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Stuart Wood, KDN, Columbia Street issues prompt new neighbourhood association

By MIKE YOUDS/

NEWS — A group forming a downtown/West End neighbourhood association is citing possible closure of the last school in downtown Kamloops, changes to Columbia Street and loss of The Daily News as prime motivations.

What would a neighbourhood be without a school?

Downtown-West End ready for association.

The initiative was started by businessman Denis Walsh, a former city councillor, who feels neighbourhoods in the heart of the city need an association that can work on their behalf in the face of growth and change. About half a dozen other residents are involved at this point.

“It’s definitely moving along,” said Walsh, who lives downtown. The two biggest issues are the possible school closure and Columbia Street changes, he said.

They are approaching the City’s parks and recreation department for a $500 start-up grant and the brand-new Downtown and West End Residents Association will hold its first meeting Wednesday, April 16 at 7 p.m. in Desert Gardens.

Bruce Thomson, a West End resident who petitioned for improved pedestrian safety on First Avenue, agrees with Walsh that loss of the school would be a blow to the neighbourhood. That likelihood was a catalyst for forming the association.

“There’s no voice for people in this area,” Thomson said. “That’s a complete and utter annihilation of a school from the inner city,” he added.

A public meeting on the possible closure was held at Henry Grube Education Centre on the North Shore instead of in the neighbourhood directly affected. The school district doesn’t seem to be aware of the concept of neighbourhood schools, he said.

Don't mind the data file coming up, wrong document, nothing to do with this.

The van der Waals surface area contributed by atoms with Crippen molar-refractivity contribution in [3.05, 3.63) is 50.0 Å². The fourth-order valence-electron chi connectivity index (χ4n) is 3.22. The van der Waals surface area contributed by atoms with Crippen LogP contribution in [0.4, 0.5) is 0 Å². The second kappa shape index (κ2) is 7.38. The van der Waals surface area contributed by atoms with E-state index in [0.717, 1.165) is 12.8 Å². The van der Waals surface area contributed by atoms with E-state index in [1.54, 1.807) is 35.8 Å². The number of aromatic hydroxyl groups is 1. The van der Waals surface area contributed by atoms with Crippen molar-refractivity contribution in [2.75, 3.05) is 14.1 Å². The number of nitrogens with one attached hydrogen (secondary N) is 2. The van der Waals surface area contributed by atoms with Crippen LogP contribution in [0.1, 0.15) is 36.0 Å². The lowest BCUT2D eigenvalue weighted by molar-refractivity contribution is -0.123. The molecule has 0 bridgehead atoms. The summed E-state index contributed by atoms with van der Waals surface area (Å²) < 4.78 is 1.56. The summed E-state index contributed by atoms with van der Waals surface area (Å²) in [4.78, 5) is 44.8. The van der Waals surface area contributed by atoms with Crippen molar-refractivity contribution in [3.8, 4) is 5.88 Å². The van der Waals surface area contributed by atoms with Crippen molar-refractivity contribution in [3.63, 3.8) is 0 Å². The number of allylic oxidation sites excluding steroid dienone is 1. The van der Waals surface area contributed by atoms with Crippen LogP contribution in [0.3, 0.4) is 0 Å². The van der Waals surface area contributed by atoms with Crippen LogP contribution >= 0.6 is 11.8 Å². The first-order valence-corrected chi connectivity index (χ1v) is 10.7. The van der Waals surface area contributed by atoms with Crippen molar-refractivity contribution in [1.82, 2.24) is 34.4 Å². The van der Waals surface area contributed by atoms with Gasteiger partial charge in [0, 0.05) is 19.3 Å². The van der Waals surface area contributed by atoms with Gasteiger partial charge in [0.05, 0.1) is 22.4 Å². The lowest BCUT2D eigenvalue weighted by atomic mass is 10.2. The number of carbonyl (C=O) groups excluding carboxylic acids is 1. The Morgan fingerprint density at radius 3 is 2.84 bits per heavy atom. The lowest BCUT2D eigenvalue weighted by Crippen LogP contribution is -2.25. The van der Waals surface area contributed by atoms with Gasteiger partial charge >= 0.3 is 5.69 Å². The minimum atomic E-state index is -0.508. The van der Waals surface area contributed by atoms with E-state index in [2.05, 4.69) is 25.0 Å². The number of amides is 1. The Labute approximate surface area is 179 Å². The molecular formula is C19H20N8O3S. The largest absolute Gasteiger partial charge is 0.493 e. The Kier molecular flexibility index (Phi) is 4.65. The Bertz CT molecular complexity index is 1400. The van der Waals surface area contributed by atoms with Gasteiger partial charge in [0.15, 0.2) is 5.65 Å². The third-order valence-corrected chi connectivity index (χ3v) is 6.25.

Margaret Huff, another downtown resident, is also involved.

“I wanted to be more community-minded. I like the local aspect,” and the possibility of bringing about positive changes, she said.

Thomson feels there is another catalyst to the formation of an association – the recent closure of The Daily News.

“One of the really sad things about losing a newspaper is that you lose a critical communications organ for the community. There are a lot of things going on that people are not even aware of because there’s no (daily) newspaper,” he said, adding that Kamloops This Week doesn’t fill the void left by the daily.

“Basically, that was probably the one medium where people got most of their local information. That’s my belief.”

 

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About Mel Rothenburger (5078 Articles)
ArmchairMayor.ca is a forum about Kamloops and the world. It has more than one million views. Mel Rothenburger is the former Editor of The Daily News in Kamloops, B.C. (retiring in 2012), and past mayor of Kamloops (1999-2005). At ArmchairMayor.ca he is the publisher, editor, news editor, city editor, reporter, webmaster, and just about anything else you can think of. He is grateful for the contributions of several local columnists. This blog doesn't require a subscription but gratefully accepts donations to help defray costs.

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